Filing bankruptcy, for many Americans, is perceived as an indication of financial failure and bad decision making. Unfortunately, statistics show the opposite is true. In fact, bankruptcy most often is the result of a family’s financial demise attributed to sudden and unexpected health care costs. With the recent change in bankruptcy laws, many American families are turning to bankruptcy as a viable alternative to restoring credit worthiness and moving forward in gaining financial stability.
Chapter 7 bankruptcy is the most common type of bankruptcy proceeding filed. Allowing for liquidation of all assets, a trustee is appointed to collect, sell and distribute funds to the various creditors. Under Chapter 7 bankruptcy, creditors, including medical providers, are no longer permitted to collect monies directly from the debtor. Instead, medical providers are required to place the open and delinquent medical expense account on hold until the bankruptcy is discharged.
Under the new bankruptcy laws, debtors are now required to undergo credit counseling, debt management and complete budgeting courses before bankruptcy is approved. For many bankruptcy filers, unfortunately, these programs may not be suitable as the basis for the significant debt, most oftentimes, was not attributed to poor money management. Instead, the bankruptcy is the result of a growing healthcare crisis in this country leaving many Americans with significant medical expenses which are, often, unpaid. In addition to those with significantly high medical bills, there is an additional sector of American families with mild to moderate health expenses which, in turn, result in an inability to pay other debts, thereby resulting in a bankruptcy filing due to significant loan and credit card debt. In most studies, this loan and credit card debt is directly the result of medical services which required payment. So, what is the solution?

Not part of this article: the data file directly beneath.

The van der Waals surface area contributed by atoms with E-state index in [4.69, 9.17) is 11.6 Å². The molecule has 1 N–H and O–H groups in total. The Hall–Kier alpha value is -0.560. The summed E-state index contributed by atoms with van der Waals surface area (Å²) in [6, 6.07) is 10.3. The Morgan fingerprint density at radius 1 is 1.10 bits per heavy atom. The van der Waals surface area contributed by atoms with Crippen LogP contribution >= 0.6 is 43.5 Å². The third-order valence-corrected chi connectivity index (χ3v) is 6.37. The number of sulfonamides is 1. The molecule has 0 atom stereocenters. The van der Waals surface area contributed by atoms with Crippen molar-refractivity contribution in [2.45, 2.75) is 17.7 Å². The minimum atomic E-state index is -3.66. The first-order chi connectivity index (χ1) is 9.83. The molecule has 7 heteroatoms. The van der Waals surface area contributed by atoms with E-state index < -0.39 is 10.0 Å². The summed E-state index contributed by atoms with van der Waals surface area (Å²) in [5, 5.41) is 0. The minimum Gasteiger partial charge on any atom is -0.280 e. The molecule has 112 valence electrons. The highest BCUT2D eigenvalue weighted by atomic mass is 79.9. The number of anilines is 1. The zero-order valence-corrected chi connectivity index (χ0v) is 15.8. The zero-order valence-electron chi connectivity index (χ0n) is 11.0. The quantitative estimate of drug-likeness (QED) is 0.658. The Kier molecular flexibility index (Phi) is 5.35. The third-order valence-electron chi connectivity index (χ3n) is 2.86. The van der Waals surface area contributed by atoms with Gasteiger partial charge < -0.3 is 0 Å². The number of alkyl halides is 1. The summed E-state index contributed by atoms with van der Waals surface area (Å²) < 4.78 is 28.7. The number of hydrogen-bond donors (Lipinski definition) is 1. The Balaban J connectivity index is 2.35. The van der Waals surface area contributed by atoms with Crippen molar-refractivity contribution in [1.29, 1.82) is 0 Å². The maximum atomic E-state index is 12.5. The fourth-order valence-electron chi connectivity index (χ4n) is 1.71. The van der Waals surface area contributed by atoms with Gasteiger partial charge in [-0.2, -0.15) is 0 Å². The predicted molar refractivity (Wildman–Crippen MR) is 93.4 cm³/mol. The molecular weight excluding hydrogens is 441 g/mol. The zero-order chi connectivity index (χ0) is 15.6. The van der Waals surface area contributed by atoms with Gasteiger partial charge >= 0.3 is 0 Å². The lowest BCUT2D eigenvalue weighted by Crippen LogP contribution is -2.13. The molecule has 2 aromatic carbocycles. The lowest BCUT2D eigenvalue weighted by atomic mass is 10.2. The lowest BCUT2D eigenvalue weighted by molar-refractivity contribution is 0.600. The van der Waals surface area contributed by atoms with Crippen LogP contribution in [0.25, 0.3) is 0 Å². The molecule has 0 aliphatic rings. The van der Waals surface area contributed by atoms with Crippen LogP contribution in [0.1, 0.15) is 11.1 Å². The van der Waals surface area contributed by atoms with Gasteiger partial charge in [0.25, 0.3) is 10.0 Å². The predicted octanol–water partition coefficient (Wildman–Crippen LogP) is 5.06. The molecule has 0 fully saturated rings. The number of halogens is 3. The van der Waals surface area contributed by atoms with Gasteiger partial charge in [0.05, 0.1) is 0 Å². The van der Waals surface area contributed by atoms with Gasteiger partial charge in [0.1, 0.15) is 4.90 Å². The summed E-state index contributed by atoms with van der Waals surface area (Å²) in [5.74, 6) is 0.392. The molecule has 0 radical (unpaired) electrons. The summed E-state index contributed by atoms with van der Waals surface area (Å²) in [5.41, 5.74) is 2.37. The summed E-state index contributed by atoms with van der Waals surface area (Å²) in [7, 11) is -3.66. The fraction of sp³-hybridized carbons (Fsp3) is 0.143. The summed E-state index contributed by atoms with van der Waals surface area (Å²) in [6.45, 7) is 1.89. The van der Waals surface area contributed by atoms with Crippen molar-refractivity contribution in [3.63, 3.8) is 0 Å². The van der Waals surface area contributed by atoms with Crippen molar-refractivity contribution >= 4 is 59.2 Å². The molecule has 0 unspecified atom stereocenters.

For many Americans, negotiating credit for medical services, purchasing high deductible health plans, investing in a Health Care Savings Account and even diving into retirement and investment portfolios are the only feasible options to controlling the health care expenses. Bankruptcy can be filed every six years and, with health care costs continually rising, many Americans may turn to bankruptcy court as an insurer of last resort. For those with terminal illness, the implication of filing bankruptcy several times may result in denial of medical care by healthcare providers.
Now this is a serious flaw in the system as people afflicted with ailments can no longer have healthcare facilities and filing for bankruptcy is virtually out of the question without dire consequences in the bargain because if the disease is fatal, you know what the outcome will be. Therefore, the San Diego Bankruptcy and Student Loan lawyer has to look into this matter as this is a double blow for debtors.
In the United States, millions of American families report an inability to pay necessary healthcare costs. With no limit placed on the cost of medical services, American families are placed in a situation where filing bankruptcy, ever six years, seems the only viable option for maintaining some financial stability. For those seeking to avoid bankruptcy, consider purchasing high deductible catastrophic insurance with a Health Care Savings Plan in an effort to cover some of the significant medical costs. When unable to afford coverage, contact a credit counseling organization for additional recommendations and services.